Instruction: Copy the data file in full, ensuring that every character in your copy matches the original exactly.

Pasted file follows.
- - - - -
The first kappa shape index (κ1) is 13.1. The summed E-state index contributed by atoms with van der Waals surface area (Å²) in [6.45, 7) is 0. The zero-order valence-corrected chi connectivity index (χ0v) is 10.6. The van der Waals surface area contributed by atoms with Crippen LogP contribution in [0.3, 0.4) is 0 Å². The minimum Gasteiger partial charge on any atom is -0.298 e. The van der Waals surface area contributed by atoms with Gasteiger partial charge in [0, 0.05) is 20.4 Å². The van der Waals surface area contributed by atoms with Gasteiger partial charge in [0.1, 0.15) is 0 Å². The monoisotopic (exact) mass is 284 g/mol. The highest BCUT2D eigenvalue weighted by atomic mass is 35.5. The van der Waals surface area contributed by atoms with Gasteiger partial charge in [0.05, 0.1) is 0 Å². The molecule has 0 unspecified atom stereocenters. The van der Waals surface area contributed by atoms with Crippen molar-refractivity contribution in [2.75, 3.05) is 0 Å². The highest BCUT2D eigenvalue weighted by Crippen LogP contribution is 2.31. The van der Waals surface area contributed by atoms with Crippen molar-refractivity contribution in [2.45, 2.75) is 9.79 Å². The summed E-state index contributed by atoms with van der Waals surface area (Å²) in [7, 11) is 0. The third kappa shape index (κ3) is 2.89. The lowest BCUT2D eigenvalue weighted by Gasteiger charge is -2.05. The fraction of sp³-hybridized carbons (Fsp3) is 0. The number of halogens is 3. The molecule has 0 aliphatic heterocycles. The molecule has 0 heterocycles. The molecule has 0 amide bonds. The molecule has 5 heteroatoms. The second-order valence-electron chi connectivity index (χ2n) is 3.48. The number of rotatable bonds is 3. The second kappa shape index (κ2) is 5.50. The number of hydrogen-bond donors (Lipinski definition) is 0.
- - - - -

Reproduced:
The first kappa shape index (κ1) is 13.1. The summed E-state index contributed by atoms with van der Waals surface area (Å²) in [6.45, 7) is 0. The zero-order valence-corrected chi connectivity index (χ0v) is 10.6. The van der Waals surface area contributed by atoms with Crippen LogP contribution in [0.3, 0.4) is 0 Å². The minimum Gasteiger partial charge on any atom is -0.298 e. The van der Waals surface area contributed by atoms with Gasteiger partial charge in [0, 0.05) is 20.4 Å². The van der Waals surface area contributed by atoms with Gasteiger partial charge in [0.1, 0.15) is 0 Å². The monoisotopic (exact) mass is 284 g/mol. The highest BCUT2D eigenvalue weighted by atomic mass is 35.5. The van der Waals surface area contributed by atoms with Gasteiger partial charge in [0.05, 0.1) is 0 Å². The molecule has 0 unspecified atom stereocenters. The van der Waals surface area contributed by atoms with Crippen molar-refractivity contribution in [2.75, 3.05) is 0 Å². The highest BCUT2D eigenvalue weighted by Crippen LogP contribution is 2.31. The van der Waals surface area contributed by atoms with Crippen molar-refractivity contribution in [2.45, 2.75) is 9.79 Å². The summed E-state index contributed by atoms with van der Waals surface area (Å²) in [7, 11) is 0. The third kappa shape index (κ3) is 2.89. The lowest BCUT2D eigenvalue weighted by Gasteiger charge is -2.05. The fraction of sp³-hybridized carbons (Fsp3) is 0. The number of halogens is 3. The molecule has 0 aliphatic heterocycles. The molecule has 0 heterocycles. The molecule has 0 amide bonds. The molecule has 5 heteroatoms. The second-order valence-electron chi connectivity index (χ2n) is 3.48. The number of rotatable bonds is 3. The second kappa shape index (κ2) is 5.50. The number of hydrogen-bond donors (Lipinski definition) is 0.